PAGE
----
Table of Contents

International Handbook on Social Policy and the Environment

International Handbook on Social Policy and the Environment

Elgar original reference

Edited by Tony Fitzpatrick

Environmental change is central to the global social policy challenges of the twenty-first century. This comprehensive Handbook brings together leading experts from around the world to address the most important questions and issues we face. How should welfare states adapt to environmental change? To what extent are the ecological and social policy agendas compatible? Must we contemplate radical reforms to the principles and organisation of welfare services? Combining cutting-edge theory and data in an interdisciplinary approach, this Handbook both summarises existing developments and suggests how debates and research must develop in the future.

Chapter 14: Education for sustainable development and welfare reform: a very British case study?

Carolyn Snell and Sarah Brooks-Wilson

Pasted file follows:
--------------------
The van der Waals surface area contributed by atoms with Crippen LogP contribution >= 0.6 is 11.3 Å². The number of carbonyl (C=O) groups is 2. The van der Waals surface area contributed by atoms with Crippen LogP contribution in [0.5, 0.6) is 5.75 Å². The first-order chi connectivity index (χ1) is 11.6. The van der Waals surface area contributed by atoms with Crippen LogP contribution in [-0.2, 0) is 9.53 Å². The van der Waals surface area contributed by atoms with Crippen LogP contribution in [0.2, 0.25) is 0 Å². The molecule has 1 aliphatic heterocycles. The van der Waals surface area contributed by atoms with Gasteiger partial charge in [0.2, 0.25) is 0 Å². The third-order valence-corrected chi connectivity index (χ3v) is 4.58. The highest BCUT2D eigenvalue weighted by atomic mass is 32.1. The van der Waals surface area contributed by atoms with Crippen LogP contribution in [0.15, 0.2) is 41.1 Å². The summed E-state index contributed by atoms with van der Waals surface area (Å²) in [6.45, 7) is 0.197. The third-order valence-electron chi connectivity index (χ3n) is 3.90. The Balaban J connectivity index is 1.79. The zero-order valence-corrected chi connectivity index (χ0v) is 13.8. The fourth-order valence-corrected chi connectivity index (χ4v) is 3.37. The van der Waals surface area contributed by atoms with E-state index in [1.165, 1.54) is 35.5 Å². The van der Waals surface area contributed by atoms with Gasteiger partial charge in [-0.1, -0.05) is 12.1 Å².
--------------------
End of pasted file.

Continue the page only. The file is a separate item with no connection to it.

Subjects: environment, environmental sociology, social policy and sociology, comparative social policy


This chapter introduces the relationship between education and sustainable development, both in terms of the teaching of sustainable development related concepts within educational systems, and in terms of the sustainable practices of educational establishments. Firstly it introduces some of the philosophical debates around the education-sustainable development relationship, and the underlying features of sustainable development within an educational context. Secondly, it considers international policy ambitions, with particular focus on the United Nations Educational, Scientific and Cultural Organization's (UNESCO) Decade for Education for Sustainable Development. Thirdly, it presents empirical evidence from the UK, considering how sustainable development has been integrated within existing policy frameworks and requirements, and the challenges of implementing international policy goals in a context of austerity, a focus on the private sector and emphasis on devolved responsibility. Fourthly, the chapter reflects on the evidence from the UK-based case study, considering lessons learnt, and implications for future strategies.

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